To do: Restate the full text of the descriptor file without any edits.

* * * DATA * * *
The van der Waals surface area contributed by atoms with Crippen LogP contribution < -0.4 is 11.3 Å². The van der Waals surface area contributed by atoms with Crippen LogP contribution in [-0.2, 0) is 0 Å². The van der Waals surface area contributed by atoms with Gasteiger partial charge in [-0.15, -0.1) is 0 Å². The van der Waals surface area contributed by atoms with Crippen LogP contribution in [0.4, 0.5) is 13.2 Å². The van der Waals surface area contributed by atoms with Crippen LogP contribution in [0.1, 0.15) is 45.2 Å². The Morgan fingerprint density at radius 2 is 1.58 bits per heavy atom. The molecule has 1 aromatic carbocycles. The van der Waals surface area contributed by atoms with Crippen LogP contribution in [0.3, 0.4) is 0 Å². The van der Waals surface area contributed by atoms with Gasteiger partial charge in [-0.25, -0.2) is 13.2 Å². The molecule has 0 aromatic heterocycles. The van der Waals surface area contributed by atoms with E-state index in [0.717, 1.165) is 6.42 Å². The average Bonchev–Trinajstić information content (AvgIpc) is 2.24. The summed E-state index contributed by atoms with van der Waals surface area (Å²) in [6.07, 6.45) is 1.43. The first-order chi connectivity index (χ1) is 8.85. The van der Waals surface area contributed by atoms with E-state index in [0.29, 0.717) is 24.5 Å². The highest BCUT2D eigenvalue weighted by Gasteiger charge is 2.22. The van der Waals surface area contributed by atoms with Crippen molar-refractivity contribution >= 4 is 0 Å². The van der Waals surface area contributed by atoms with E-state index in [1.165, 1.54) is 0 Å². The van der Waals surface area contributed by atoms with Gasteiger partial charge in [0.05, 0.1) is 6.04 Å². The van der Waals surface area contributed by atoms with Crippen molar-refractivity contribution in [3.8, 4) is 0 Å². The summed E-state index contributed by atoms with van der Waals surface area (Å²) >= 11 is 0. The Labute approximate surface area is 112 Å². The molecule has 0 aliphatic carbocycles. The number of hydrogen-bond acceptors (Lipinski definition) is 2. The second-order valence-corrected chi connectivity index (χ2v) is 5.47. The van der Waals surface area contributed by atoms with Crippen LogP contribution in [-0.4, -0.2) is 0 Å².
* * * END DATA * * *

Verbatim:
The van der Waals surface area contributed by atoms with Crippen LogP contribution < -0.4 is 11.3 Å². The van der Waals surface area contributed by atoms with Crippen LogP contribution in [-0.2, 0) is 0 Å². The van der Waals surface area contributed by atoms with Gasteiger partial charge in [-0.15, -0.1) is 0 Å². The van der Waals surface area contributed by atoms with Crippen LogP contribution in [0.4, 0.5) is 13.2 Å². The van der Waals surface area contributed by atoms with Crippen LogP contribution in [0.1, 0.15) is 45.2 Å². The Morgan fingerprint density at radius 2 is 1.58 bits per heavy atom. The molecule has 1 aromatic carbocycles. The van der Waals surface area contributed by atoms with Crippen LogP contribution in [0.3, 0.4) is 0 Å². The van der Waals surface area contributed by atoms with Gasteiger partial charge in [-0.25, -0.2) is 13.2 Å². The molecule has 0 aromatic heterocycles. The van der Waals surface area contributed by atoms with E-state index in [0.717, 1.165) is 6.42 Å². The average Bonchev–Trinajstić information content (AvgIpc) is 2.24. The summed E-state index contributed by atoms with van der Waals surface area (Å²) in [6.07, 6.45) is 1.43. The first-order chi connectivity index (χ1) is 8.85. The van der Waals surface area contributed by atoms with E-state index in [0.29, 0.717) is 24.5 Å². The highest BCUT2D eigenvalue weighted by Gasteiger charge is 2.22. The van der Waals surface area contributed by atoms with Crippen molar-refractivity contribution >= 4 is 0 Å². The van der Waals surface area contributed by atoms with E-state index in [1.165, 1.54) is 0 Å². The van der Waals surface area contributed by atoms with Gasteiger partial charge in [0.05, 0.1) is 6.04 Å². The van der Waals surface area contributed by atoms with Crippen molar-refractivity contribution in [3.8, 4) is 0 Å². The summed E-state index contributed by atoms with van der Waals surface area (Å²) >= 11 is 0. The Labute approximate surface area is 112 Å². The molecule has 0 aliphatic carbocycles. The number of hydrogen-bond acceptors (Lipinski definition) is 2. The second-order valence-corrected chi connectivity index (χ2v) is 5.47. The van der Waals surface area contributed by atoms with Crippen LogP contribution in [-0.4, -0.2) is 0 Å².